Books in brief—Man of Iron: Thomas Telford by Julian Glover

Glover rescues from neglect the man behind the image
February 15, 2017
Man of Iron: Thomas Telford and the Building of Britain by Julian Glover (Bloomsbury, £25)

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It was a life led in ceaseless motion. In Julian Glover’s superb new biography, Thomas Telford is seemingly always on endless coach journeys, striding across a Scottish hillside, rushing to attend a meeting, drafting plans or scribbling letters by lamplight in some rough roadside inn. Well into his seventies, he remained on the road, dashing between dozens of projects. The results of this whirlwind energy are astonishing: the bridges, aqueducts, docks and thousands of miles of road provided the infrastructure that connected Britain in its moment of industrial takeoff.

A record of Telford’s engineering achievements could fill an entire book. Glover’s biography, however, provides a surprisingly intimate portrait of a complex, self-educated man and a depiction of a Britain humming with innovation. Big, burly, somewhat scruffy, Telford was an affable and entertaining fellow who inspired confidence in seemingly implausible schemes. There were other talented engineers, but, for Glover, Telford rose far above them because he could “paint on a broad canvas the great scope of a project and its national purpose... He had that gift that politicians still seek today: of vision, the ability to make a series of actions lead up to a greater whole.”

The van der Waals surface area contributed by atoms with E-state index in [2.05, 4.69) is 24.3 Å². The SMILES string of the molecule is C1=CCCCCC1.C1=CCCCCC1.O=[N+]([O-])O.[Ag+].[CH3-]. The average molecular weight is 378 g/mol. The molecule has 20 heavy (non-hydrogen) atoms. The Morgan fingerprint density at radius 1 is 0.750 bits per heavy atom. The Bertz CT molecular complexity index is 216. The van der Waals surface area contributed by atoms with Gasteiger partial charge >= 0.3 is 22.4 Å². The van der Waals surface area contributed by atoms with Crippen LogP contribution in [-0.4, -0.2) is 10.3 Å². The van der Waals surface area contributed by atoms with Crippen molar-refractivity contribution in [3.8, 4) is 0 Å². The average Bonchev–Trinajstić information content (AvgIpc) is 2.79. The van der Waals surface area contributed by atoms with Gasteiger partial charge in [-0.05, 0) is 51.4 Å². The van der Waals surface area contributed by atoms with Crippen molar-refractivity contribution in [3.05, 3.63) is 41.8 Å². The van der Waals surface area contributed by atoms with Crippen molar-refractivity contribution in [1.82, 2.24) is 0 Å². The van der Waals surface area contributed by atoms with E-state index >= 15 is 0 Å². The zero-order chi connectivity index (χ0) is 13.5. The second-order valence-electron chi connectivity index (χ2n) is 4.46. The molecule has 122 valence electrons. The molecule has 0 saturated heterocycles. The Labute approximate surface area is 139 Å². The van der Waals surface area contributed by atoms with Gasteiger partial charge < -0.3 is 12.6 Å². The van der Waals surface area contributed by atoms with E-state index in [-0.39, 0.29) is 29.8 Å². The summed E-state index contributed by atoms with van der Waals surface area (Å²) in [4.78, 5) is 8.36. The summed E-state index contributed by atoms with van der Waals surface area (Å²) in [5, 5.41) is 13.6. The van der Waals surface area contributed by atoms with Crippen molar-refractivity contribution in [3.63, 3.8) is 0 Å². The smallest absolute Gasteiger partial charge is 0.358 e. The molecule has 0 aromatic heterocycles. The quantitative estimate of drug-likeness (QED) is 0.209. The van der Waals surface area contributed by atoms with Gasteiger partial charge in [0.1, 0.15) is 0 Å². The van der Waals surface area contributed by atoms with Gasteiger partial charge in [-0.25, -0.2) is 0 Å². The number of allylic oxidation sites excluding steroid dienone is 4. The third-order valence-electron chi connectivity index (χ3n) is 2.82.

For all his charm and likability, Telford was a lonely, inscrutable figure. Always in a mad flurry of activity, he had no significant man or woman in his life, and until he was quite old, no permanent home. Glover has a wonderful way of describing the engineering marvels; but what delights is his skills as a biographer, rescuing from neglect the man behind the image. “His was not a normal life,” writes Glover. “A shifting spirit ran through him, like a restless iron shadow.”